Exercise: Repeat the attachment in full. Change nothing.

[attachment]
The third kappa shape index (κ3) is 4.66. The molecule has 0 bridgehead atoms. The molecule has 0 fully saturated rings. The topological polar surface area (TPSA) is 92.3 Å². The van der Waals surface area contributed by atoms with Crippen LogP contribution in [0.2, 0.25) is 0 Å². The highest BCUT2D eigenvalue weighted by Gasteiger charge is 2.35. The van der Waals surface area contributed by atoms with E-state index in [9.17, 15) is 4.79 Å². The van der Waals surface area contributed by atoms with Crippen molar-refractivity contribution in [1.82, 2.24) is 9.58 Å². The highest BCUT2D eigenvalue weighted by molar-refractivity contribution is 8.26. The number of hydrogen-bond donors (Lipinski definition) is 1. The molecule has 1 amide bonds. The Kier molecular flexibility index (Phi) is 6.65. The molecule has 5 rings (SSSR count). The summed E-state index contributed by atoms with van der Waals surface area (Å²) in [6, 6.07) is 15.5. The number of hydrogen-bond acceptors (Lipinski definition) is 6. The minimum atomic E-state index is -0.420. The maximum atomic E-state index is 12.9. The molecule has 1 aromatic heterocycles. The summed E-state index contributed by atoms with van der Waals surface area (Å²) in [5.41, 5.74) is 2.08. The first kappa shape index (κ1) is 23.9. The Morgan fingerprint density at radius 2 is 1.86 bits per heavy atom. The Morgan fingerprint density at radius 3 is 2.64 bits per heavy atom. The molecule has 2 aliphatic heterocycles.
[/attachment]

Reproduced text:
The third kappa shape index (κ3) is 4.66. The molecule has 0 bridgehead atoms. The molecule has 0 fully saturated rings. The topological polar surface area (TPSA) is 92.3 Å². The van der Waals surface area contributed by atoms with Crippen LogP contribution in [0.2, 0.25) is 0 Å². The highest BCUT2D eigenvalue weighted by Gasteiger charge is 2.35. The van der Waals surface area contributed by atoms with E-state index in [9.17, 15) is 4.79 Å². The van der Waals surface area contributed by atoms with Crippen molar-refractivity contribution in [1.82, 2.24) is 9.58 Å². The highest BCUT2D eigenvalue weighted by molar-refractivity contribution is 8.26. The number of hydrogen-bond donors (Lipinski definition) is 1. The molecule has 1 amide bonds. The Kier molecular flexibility index (Phi) is 6.65. The molecule has 5 rings (SSSR count). The summed E-state index contributed by atoms with van der Waals surface area (Å²) in [6, 6.07) is 15.5. The number of hydrogen-bond acceptors (Lipinski definition) is 6. The minimum atomic E-state index is -0.420. The maximum atomic E-state index is 12.9. The molecule has 1 aromatic heterocycles. The summed E-state index contributed by atoms with van der Waals surface area (Å²) in [5.41, 5.74) is 2.08. The first kappa shape index (κ1) is 23.9. The Morgan fingerprint density at radius 2 is 1.86 bits per heavy atom. The Morgan fingerprint density at radius 3 is 2.64 bits per heavy atom. The molecule has 2 aliphatic heterocycles.